With a degree in architectural design and construction, Wanona embarked on the path of community redevelopment while working for a firm in Durham. As a young landscape architect and builder, Wanona had the idea to build innovation labs in underprivileged communities. She submitted her idea to Bloomberg Philanthropies in New York and was selected as a finalist to work with Bloomberg’s innovation coaches.
According to Wanona, this was the moment that set her firmly on her path.
“It was a rigorous experience working with Bloomberg’s innovation coaches,” recalls Wanona. “They pushed me to understand design in terms of community engagement and inclusion,” she added.
In 2016, Wanona founded ReJuve, a non-profit organization that reused shipping containers to build affordable community spaces. Soon, she was contracted to build out two spaces and the shipping container buildings started to create a buzz.
“After we built out these spaces people started approaching us to see how else we can reuse shipping containers. People asked if we could build clinics and houses in these communities,” said Wanona.
It wasn’t long until Wanona realized innovative spaces at an affordable cost was appealing to a large audience. In 2017, she launched Mākhers Studio, a design build social enterprise startup utilizing shipping containers otherwise known as pods.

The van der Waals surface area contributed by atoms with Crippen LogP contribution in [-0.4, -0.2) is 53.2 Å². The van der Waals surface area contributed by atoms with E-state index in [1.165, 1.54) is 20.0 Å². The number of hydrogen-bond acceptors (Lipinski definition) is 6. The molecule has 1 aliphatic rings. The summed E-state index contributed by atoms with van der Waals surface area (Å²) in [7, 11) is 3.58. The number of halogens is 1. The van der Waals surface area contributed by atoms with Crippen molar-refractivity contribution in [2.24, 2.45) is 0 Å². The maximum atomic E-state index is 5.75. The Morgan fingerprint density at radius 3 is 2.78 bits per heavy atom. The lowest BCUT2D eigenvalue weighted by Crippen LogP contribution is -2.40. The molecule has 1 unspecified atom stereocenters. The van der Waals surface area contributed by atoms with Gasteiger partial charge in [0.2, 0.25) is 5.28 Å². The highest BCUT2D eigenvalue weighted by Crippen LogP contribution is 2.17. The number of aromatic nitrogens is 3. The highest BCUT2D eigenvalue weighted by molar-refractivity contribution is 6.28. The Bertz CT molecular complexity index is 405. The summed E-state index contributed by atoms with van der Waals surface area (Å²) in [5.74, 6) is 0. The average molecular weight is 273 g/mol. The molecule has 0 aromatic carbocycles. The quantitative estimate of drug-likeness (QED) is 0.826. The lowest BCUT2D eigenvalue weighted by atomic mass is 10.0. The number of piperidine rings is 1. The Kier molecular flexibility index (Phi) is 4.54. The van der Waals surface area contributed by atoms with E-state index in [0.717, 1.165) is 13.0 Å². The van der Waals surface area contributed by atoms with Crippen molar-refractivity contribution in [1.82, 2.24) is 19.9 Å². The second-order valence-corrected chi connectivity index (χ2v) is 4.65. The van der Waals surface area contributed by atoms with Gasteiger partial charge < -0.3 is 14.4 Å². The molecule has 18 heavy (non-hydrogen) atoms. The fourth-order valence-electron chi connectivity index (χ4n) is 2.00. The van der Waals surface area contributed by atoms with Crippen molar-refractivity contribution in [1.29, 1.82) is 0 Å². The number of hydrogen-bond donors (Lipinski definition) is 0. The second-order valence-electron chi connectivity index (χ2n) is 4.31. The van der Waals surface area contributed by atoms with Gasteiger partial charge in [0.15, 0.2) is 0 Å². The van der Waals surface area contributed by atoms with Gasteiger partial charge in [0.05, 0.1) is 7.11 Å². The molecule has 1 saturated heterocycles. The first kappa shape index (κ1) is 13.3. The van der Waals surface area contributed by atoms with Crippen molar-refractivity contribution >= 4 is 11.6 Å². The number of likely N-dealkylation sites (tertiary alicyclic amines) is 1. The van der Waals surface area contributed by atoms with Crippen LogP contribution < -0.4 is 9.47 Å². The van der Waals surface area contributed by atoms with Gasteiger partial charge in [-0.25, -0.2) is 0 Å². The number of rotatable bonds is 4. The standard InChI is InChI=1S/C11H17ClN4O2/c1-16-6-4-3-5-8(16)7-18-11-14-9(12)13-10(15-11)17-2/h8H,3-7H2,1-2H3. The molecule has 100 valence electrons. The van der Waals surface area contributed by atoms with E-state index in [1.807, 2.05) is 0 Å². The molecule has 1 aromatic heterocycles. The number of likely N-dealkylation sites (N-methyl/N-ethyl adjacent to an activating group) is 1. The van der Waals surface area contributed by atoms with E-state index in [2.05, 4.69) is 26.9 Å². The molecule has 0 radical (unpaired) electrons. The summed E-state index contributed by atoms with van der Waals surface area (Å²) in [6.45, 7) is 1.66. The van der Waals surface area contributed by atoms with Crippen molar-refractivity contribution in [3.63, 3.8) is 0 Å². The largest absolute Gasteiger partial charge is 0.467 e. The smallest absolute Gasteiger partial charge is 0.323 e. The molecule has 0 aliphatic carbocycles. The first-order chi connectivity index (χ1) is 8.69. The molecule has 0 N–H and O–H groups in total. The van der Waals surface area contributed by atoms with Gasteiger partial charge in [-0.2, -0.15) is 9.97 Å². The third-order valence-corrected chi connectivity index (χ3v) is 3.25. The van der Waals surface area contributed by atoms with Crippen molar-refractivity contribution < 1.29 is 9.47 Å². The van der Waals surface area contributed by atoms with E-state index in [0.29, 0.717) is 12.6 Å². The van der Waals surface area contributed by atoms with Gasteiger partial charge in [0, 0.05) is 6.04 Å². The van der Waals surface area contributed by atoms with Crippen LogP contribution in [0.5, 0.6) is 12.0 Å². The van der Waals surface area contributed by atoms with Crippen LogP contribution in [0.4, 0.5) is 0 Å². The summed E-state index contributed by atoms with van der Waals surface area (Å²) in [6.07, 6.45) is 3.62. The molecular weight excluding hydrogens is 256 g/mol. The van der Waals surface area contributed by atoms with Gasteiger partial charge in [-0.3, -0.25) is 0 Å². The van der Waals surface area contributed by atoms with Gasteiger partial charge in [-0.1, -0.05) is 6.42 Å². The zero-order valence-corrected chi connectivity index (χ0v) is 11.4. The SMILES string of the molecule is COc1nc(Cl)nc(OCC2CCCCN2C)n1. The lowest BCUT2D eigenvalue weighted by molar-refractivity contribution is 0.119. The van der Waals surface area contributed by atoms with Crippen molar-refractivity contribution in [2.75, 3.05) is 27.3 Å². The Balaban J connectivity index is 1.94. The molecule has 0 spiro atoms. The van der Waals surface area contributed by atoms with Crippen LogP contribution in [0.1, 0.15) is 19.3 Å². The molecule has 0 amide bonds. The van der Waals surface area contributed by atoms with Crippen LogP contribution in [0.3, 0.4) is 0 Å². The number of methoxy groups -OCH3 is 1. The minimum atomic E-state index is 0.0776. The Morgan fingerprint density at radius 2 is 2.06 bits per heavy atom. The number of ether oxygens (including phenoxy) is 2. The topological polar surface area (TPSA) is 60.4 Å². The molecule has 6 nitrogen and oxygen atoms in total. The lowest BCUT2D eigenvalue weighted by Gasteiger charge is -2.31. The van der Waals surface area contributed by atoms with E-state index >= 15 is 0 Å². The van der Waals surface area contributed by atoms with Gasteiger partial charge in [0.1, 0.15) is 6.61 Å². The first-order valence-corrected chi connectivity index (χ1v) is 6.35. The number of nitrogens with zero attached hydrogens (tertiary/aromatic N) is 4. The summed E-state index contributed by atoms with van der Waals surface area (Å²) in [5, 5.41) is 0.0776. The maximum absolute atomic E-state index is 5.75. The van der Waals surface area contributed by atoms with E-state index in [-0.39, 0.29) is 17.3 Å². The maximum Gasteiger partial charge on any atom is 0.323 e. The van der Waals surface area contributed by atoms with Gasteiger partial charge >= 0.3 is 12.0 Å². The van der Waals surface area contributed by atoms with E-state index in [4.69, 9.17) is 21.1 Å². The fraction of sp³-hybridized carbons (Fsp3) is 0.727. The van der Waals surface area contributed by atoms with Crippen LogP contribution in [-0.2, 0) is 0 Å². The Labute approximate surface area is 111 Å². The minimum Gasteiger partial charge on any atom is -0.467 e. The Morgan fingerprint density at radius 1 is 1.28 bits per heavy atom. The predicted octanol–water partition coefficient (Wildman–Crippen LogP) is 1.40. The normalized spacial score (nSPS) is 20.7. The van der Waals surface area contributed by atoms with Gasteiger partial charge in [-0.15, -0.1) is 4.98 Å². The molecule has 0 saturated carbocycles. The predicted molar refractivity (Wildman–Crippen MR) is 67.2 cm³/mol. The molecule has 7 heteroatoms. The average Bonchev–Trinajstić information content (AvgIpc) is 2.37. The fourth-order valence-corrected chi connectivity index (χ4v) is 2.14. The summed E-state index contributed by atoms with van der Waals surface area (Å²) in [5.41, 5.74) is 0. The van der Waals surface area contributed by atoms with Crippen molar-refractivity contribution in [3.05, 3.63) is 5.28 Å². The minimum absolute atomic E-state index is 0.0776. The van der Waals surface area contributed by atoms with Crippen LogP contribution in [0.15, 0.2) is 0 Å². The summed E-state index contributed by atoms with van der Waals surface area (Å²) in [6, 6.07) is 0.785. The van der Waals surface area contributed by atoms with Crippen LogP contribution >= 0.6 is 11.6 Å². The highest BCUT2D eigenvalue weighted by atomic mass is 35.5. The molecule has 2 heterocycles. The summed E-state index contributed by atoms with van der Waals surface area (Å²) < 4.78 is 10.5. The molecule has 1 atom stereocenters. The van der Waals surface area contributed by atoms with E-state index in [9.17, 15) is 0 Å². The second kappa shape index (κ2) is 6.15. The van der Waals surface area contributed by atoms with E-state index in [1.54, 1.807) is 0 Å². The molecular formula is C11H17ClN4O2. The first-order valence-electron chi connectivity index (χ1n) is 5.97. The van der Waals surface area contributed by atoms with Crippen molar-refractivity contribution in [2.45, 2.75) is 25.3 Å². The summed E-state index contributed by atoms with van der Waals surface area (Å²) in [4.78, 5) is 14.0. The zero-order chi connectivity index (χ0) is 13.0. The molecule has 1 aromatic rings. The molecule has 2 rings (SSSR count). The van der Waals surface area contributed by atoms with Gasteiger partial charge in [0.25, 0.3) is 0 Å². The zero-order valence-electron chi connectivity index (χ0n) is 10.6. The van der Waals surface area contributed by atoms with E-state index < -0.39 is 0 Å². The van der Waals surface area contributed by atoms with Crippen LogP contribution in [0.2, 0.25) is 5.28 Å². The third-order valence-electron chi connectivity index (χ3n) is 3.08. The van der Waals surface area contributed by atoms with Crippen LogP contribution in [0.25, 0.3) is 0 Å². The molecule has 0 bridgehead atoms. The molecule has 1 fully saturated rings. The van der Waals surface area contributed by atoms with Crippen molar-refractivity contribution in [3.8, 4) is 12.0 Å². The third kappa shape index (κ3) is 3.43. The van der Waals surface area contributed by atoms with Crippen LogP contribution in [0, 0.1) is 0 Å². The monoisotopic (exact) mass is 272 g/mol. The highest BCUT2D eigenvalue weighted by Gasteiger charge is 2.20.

Mākhers Studio is headquartered in the transitional West End neighborhood of Atlanta and business is good. The studio’s residential and commercial clients are elated by Makher’s customizable refurbished shipping containers. Developers love the flexibility of the product and ability to build in odd and small areas, especially in blighted communities.
“Through our ‘plug in pods’ we can build spaces in half the time for half the cost. We have better quality control now and we are delivering our product faster and cheaper,” said Wanona.
Makher’s products so far include 160 square foot micro offices and 320 square foot 1 bd/1ba houses. The company is currently working on attracting investment to get a manufacturing space in order to scale while continuing to build in half the time for half the cost.
According to Wanona, the sky’s the limit as to what you can do with the pods. The pods are stackable and can be welded side by side. Every individual building is customizable.
Though Mākhers Studio is for profit, the company is community driven and socially focused. Wanona touts the company’s pledge of hiring women and minorities (their chief welder is a woman) and she works with an organization to hire local refugees. The best part is helping the community at large.
“It’s important to me to build the change I want to see,” said Wanona. “Our product is the solution to the affordable housing crisis.”
For more information on Mākhers Studio: https://www.makhersstudio.com/
Photos credits to Lauren Liz Photography.